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From a Private Living Room to a Public Exhibit, 100-Year old Totem Pole from Ketchikan, Alaska and 125 Native Objects on Display in Ohio

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From a private collection to a free public exhibit, Jim and Vanita Oelschlager are giving the University of Akron, and those in northeast Ohio a chance to see some incredible pieces of American Indian culture.

The University of Akron's Center for the History of Psychology are housing the Jim and Vanita Oelschlager Collection, a Native American Ethnographic Exhibition entitled "Connecting Objects to their People: From the Arctic to Arizona." The exhibit runs through October 14, from Mondays through Fridays from 10 a.m. to 4 p.m., and Saturdays from noon to 4 p.m.

The Akron-area couple has held these items in their home, summer retreat and offices, and those that will be displayed are but a fraction of their entire collection. The free exhibition displays cultural objects from the 1800 and 1900s. There will be four different regions represented: the Arctic/subarctic, the Northwest Coast, the Great Basin and the Southwest. The exhibit is being co-sponsored by the Department of Anthropology and Classical Studies, the Myers School of Art, and the Center for the History of Psychology.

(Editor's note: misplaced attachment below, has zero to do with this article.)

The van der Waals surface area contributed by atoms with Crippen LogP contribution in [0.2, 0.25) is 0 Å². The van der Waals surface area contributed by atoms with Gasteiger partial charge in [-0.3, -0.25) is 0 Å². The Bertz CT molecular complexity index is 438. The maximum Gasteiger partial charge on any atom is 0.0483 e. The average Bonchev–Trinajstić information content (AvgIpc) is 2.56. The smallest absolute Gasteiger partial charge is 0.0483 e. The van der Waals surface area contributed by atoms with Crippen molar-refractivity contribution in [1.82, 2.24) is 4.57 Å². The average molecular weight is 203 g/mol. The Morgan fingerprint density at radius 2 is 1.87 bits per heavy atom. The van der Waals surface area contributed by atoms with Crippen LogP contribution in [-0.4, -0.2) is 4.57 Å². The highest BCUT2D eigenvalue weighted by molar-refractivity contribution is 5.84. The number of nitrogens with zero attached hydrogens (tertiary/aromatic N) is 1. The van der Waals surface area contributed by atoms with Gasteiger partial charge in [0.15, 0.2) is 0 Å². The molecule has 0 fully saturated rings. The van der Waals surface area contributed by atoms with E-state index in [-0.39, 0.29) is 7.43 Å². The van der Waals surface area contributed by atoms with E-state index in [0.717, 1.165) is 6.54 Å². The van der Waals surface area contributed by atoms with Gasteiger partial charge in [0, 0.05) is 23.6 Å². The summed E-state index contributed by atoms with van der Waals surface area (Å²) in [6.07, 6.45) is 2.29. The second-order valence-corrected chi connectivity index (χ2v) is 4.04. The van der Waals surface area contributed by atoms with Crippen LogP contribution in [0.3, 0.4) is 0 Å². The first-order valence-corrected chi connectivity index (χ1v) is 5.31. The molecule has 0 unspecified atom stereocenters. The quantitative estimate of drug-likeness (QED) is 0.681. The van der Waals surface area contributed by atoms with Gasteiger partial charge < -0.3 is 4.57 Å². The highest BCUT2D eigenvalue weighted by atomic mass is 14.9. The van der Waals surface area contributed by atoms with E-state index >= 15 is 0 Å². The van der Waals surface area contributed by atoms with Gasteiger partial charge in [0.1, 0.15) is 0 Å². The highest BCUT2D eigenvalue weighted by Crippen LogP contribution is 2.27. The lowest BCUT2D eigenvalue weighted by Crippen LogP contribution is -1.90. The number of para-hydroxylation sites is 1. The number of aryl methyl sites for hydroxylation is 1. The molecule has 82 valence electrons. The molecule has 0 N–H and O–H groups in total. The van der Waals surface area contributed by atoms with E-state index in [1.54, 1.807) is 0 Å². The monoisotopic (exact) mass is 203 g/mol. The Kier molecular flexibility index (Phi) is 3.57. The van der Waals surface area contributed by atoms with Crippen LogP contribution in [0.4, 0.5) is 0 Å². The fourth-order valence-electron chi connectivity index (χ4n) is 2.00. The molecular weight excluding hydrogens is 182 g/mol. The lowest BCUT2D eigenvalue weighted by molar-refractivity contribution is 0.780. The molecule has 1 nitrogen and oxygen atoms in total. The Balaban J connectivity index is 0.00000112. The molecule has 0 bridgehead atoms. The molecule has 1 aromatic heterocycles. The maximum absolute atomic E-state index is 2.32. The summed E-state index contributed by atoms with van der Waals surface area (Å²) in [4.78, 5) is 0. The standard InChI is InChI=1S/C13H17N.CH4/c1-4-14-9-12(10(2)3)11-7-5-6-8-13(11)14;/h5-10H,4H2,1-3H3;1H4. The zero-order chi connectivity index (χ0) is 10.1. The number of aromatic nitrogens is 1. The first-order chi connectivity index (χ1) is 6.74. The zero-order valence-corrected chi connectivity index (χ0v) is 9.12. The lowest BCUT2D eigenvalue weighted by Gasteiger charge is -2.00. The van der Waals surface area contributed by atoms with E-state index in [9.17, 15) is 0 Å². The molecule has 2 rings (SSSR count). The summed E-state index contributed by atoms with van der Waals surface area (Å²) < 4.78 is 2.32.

The Oelschlagers fascination with American Indian culture led them to building their private collection with everything from tools, blankets and baskets to famed photographer Edward Curtis books and prints and western bronzes. The totem pole, 6-feet tall, more than 100-years old and hailing from Ketchikan, Alaska, took the couple years to obtain. They had to convince the Alaskan woman who owned it to part ways with the iconic carved artwork. Called 'Totem Pole with Frog, Eagle and Fish" has a striking eagle's head on its top, its white and red wings fully spread.

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